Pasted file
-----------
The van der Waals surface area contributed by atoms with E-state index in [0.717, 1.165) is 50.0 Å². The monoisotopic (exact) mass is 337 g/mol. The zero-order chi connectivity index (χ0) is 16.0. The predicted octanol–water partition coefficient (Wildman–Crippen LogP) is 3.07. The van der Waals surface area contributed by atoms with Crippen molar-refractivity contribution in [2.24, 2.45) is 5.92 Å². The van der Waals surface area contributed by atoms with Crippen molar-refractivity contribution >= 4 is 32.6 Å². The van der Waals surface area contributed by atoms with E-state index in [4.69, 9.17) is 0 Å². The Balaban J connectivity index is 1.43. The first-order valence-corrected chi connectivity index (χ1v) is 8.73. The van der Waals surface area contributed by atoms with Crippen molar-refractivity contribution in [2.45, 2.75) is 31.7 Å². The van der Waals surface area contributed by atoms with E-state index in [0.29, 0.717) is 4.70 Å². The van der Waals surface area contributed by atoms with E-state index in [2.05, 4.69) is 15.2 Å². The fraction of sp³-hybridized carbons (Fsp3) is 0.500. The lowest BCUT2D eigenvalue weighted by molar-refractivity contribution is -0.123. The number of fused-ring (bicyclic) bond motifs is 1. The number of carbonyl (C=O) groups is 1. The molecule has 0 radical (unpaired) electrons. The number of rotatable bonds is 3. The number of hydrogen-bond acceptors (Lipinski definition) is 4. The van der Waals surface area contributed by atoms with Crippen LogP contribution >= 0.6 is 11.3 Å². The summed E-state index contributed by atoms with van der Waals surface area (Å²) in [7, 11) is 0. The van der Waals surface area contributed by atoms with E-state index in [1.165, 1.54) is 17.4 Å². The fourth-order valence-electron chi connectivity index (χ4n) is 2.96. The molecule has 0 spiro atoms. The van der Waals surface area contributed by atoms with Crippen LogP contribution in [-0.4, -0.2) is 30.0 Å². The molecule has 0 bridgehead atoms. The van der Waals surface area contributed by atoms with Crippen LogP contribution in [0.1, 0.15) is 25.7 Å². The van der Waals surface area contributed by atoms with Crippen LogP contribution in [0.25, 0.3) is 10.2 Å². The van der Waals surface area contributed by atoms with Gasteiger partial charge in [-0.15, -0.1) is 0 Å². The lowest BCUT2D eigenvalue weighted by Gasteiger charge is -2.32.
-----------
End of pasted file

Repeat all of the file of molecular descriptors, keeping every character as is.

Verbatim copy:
The van der Waals surface area contributed by atoms with E-state index in [0.717, 1.165) is 50.0 Å². The monoisotopic (exact) mass is 337 g/mol. The zero-order chi connectivity index (χ0) is 16.0. The predicted octanol–water partition coefficient (Wildman–Crippen LogP) is 3.07. The van der Waals surface area contributed by atoms with Crippen molar-refractivity contribution in [2.24, 2.45) is 5.92 Å². The van der Waals surface area contributed by atoms with Crippen molar-refractivity contribution >= 4 is 32.6 Å². The van der Waals surface area contributed by atoms with E-state index in [4.69, 9.17) is 0 Å². The Balaban J connectivity index is 1.43. The first-order valence-corrected chi connectivity index (χ1v) is 8.73. The van der Waals surface area contributed by atoms with Crippen molar-refractivity contribution in [2.45, 2.75) is 31.7 Å². The van der Waals surface area contributed by atoms with E-state index in [0.29, 0.717) is 4.70 Å². The van der Waals surface area contributed by atoms with E-state index in [2.05, 4.69) is 15.2 Å². The fraction of sp³-hybridized carbons (Fsp3) is 0.500. The lowest BCUT2D eigenvalue weighted by molar-refractivity contribution is -0.123. The number of fused-ring (bicyclic) bond motifs is 1. The number of carbonyl (C=O) groups is 1. The molecule has 0 radical (unpaired) electrons. The number of rotatable bonds is 3. The number of hydrogen-bond acceptors (Lipinski definition) is 4. The van der Waals surface area contributed by atoms with Crippen LogP contribution >= 0.6 is 11.3 Å². The summed E-state index contributed by atoms with van der Waals surface area (Å²) in [7, 11) is 0. The van der Waals surface area contributed by atoms with E-state index in [1.165, 1.54) is 17.4 Å². The fourth-order valence-electron chi connectivity index (χ4n) is 2.96. The molecule has 0 spiro atoms. The van der Waals surface area contributed by atoms with Crippen LogP contribution in [-0.4, -0.2) is 30.0 Å². The molecule has 0 bridgehead atoms. The van der Waals surface area contributed by atoms with Crippen LogP contribution in [0.1, 0.15) is 25.7 Å². The van der Waals surface area contributed by atoms with Crippen LogP contribution in [0.25, 0.3) is 10.2 Å². The van der Waals surface area contributed by atoms with Gasteiger partial charge in [-0.15, -0.1) is 0 Å². The lowest BCUT2D eigenvalue weighted by Gasteiger charge is -2.32.